Lauren Del Ciello is managing editor for WQP. Del Ciello can be reached at [email protected].undefined
In my editorial letter last month, I touched briefly on the relationship between water access and public health, particularly in the face of the COVID-19 pandemic. This complex relationship is not easy to define and can be challenging to grasp for those of us not facing immediate water insecurity.
Every October, in conjunction with Imagine a Day Without Water organized by the Value of Water Campaign, I take time to reflect on the importance of water and its role in my own life. I pause and try to grasp what it would be like to live in a world without innumerable drops of water to hydrate myself, clean my home, nourish the food I eat, protect my community from fires or...wash my hands. Imagining isn’t enough. How can you imagine the unimaginable?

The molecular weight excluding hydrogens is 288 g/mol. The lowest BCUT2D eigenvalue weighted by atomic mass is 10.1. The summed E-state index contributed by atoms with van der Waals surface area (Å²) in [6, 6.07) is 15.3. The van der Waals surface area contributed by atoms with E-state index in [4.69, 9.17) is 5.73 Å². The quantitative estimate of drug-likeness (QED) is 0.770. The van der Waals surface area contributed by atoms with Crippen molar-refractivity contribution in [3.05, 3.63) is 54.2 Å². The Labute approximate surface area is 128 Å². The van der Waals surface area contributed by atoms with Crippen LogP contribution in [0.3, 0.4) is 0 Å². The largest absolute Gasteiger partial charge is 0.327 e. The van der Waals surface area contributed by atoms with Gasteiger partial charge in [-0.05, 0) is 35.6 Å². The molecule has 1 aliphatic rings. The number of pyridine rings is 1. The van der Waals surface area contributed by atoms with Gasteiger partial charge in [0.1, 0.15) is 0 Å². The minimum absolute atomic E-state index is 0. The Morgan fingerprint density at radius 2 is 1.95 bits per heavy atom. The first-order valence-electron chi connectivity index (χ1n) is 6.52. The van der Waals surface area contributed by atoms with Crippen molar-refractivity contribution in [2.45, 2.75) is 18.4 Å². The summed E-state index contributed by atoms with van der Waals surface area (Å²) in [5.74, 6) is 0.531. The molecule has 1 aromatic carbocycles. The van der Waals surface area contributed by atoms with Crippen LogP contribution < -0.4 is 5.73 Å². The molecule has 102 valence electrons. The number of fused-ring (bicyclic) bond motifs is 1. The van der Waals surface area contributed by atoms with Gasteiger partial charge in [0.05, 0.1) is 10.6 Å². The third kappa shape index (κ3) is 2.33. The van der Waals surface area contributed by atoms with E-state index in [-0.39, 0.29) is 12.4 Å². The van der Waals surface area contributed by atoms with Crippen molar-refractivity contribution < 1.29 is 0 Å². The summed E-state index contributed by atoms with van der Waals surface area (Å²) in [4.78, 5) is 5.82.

Yet, a world without water access — notably clean water access — is a reality for many people. And, compounding on that reality in recent months, lack of water access has significantly contributed to increases in positive cases of COVID-19. One example of this relationship in action is in the Navajo Nation, a region where an estimated 30% of residents do not have access to running water. During the peak of the coronavirus pandemic, the Navajo Nation experienced infection rates that were among the highest per capita in the U.S.
My imagining is no longer enough, nor was it ever, without greater understanding and wider perspectives. Over the past few months, I’ve begun initiating conversations with water industry leaders fighting for change. In the Checking In video series, I’ve chatted with professionals making waves of change (check out episodes 11, 12 and 17 at bit.ly/wqp-checking-in). Additionally, the Talking Under Water podcast, which I co-host with editors from WQP sister publications Water & Wastes Digest and Storm Water Solutions, is committed to sharing stories and elevating perspectives facing and fighting these challenges throughout the month of October.
I encourage you to engage with this coverage, ask questions and challenge your own perspective. We all have to start somewhere. Can you imagine a world in which we are all stakeholders and partners in addressing and eradicating water access obstacles?